Williams has concluded that a fundamental transformation of human experience is taking place. “The goal of transforming the environment may be ancient,” she writes, “but our ability to realize that goal is unprecedented.” The only comparable period was at the dawn of agriculture, that traumatic moment when men and women sacrificed their nomadic freedom as huntergatherers for the relative security of life bound to the soil. “We are now embarked upon another period of cultural mourning and upheaval, as we look upon a way of life that is ebbing away.”

Williams acknowledges that the rise of the manufactured environment is hardly all bad. “When you see a lovely meadow replaced by a shopping mall and a parking lot, it can be disturbing,” she says. “But inside, a mall can offer a world that is very pleasing to many people. A lot of the discomforts of the outside world are removed.” Also, the manufactured environment is even more widespread than we might think. It’s easy to forget that the lush expanses of many public parks are as much a manufactured environment as the trenches of World War I. Williams notes that recent discussions about the environment may force us to alter our definition of natural and manufactured environments. “If you look in global terms, you can see there is no endless frontier. We live in a closed system. We are already under the surface.”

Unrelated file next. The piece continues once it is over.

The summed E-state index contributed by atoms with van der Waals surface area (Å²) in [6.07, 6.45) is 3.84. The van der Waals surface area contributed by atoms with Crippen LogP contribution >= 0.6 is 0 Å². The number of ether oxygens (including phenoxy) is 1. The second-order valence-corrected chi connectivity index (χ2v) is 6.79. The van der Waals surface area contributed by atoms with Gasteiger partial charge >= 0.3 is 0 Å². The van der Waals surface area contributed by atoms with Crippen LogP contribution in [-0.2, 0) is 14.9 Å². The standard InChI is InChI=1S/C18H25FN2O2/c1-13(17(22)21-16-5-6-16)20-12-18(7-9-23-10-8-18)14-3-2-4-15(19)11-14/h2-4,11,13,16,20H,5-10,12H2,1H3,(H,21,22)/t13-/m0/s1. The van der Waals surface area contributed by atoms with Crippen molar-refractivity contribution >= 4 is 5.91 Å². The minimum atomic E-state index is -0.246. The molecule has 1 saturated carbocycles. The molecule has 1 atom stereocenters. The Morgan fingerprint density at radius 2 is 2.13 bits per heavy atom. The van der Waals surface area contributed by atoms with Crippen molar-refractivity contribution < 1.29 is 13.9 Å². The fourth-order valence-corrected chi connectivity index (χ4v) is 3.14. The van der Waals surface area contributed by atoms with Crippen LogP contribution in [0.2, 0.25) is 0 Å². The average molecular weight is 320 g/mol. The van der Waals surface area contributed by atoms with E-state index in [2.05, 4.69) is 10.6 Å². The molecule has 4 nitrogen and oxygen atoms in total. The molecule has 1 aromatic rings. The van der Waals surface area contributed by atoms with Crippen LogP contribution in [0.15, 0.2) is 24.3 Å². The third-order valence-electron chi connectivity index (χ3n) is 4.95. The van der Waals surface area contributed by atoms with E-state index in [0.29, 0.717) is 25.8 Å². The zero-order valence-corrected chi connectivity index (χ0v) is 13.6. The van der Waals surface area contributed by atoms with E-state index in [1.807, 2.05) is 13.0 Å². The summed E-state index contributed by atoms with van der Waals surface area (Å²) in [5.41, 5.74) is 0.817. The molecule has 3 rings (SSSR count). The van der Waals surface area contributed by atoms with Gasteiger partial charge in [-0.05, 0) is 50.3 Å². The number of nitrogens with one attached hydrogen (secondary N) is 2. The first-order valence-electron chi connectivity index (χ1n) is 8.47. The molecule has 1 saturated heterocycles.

We hope you enjoyed this essay.